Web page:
Reviewer: Rebekah

Title:  The Book Thief
Author:  Markus Zusak
Source: Library
Pages: 550 Pages
Genre: YA Fiction/ Historical Fiction/ Experimental
Publication Date: March 14, 2006
Publisher: Knopf Books for Young Readers
Rating: 5/5

 It’s just a small story really, about among other things: a girl, some words, an accordionist, some fanatical Germans, a Jewish fist-fighter, and quite a lot of thievery. . . .
Set during World War II in Germany, Markus Zusak’s groundbreaking new novel is the story of Liesel Meminger, a foster girl living outside of Munich. Liesel scratches out a meager existence for herself by stealing when she encounters something she can’t resist–books. With the help of her accordion-playing foster father, she learns to read and shares her stolen books with her neighbors during bombing raids as well as with the Jewish man hidden in her basement before he is marched to Dachau.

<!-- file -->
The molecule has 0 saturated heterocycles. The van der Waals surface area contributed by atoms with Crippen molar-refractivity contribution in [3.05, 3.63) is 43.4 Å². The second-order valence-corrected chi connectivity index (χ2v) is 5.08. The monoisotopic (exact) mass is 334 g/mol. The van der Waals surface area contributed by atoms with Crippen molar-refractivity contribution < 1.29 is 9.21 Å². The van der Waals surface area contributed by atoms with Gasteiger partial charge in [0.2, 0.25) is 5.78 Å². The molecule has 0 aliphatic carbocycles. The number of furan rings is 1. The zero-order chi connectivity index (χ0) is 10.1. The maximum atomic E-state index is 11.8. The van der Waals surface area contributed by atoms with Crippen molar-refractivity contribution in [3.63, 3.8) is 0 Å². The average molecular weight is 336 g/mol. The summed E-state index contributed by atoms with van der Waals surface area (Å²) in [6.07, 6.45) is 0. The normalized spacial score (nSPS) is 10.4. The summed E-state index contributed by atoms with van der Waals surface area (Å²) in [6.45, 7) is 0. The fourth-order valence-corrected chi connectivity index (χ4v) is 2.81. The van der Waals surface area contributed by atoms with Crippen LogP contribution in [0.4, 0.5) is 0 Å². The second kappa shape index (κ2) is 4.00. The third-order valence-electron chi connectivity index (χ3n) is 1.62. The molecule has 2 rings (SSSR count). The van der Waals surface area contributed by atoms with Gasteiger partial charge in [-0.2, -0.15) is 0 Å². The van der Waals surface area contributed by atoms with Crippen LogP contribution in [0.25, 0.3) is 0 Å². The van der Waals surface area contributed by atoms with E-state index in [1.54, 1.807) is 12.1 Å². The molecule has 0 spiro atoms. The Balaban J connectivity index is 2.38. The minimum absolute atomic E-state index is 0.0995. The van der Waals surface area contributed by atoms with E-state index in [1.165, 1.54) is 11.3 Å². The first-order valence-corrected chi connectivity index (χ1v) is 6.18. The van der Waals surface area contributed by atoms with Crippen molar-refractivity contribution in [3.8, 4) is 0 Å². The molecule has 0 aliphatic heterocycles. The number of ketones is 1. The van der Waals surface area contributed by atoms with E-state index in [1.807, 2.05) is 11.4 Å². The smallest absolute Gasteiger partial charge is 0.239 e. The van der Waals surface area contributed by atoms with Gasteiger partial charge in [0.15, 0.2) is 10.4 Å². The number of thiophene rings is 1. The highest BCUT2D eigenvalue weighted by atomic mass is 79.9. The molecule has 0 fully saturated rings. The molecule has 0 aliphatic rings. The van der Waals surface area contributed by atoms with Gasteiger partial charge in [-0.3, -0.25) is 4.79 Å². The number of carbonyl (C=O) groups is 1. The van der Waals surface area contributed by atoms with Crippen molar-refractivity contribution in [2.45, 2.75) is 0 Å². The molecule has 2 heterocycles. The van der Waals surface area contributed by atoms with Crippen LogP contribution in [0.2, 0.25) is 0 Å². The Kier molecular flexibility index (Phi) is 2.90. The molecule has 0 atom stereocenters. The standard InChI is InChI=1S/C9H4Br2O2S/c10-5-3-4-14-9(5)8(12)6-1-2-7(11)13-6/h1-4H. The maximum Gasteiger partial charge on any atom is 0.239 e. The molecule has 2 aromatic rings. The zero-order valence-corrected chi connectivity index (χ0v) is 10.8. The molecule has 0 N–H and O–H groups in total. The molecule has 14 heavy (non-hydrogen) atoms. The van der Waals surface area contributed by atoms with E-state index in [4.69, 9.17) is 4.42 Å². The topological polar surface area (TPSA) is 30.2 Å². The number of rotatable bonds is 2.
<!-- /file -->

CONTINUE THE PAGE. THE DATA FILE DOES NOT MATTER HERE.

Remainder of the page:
This is an unforgettable story about the ability of books to feed the soul.

This might just be one of my new favorite books, ever.

It took me a while to finish it. I think most people (or at least the people who are on Goodreads) couldn’t finish it quickly either because it’s not a quick read. It’s heavy.

The main character, Liesel, isn’t your average girl. She’s poor and alone, but she’s also tougher than she looks. It’s hard not to feel what she feels. Her misfit friends and family are some of the best characters I’ve read in a while. Who couldn’t love the boy with lemon hair? Or the gentle, accordion-playing Papa?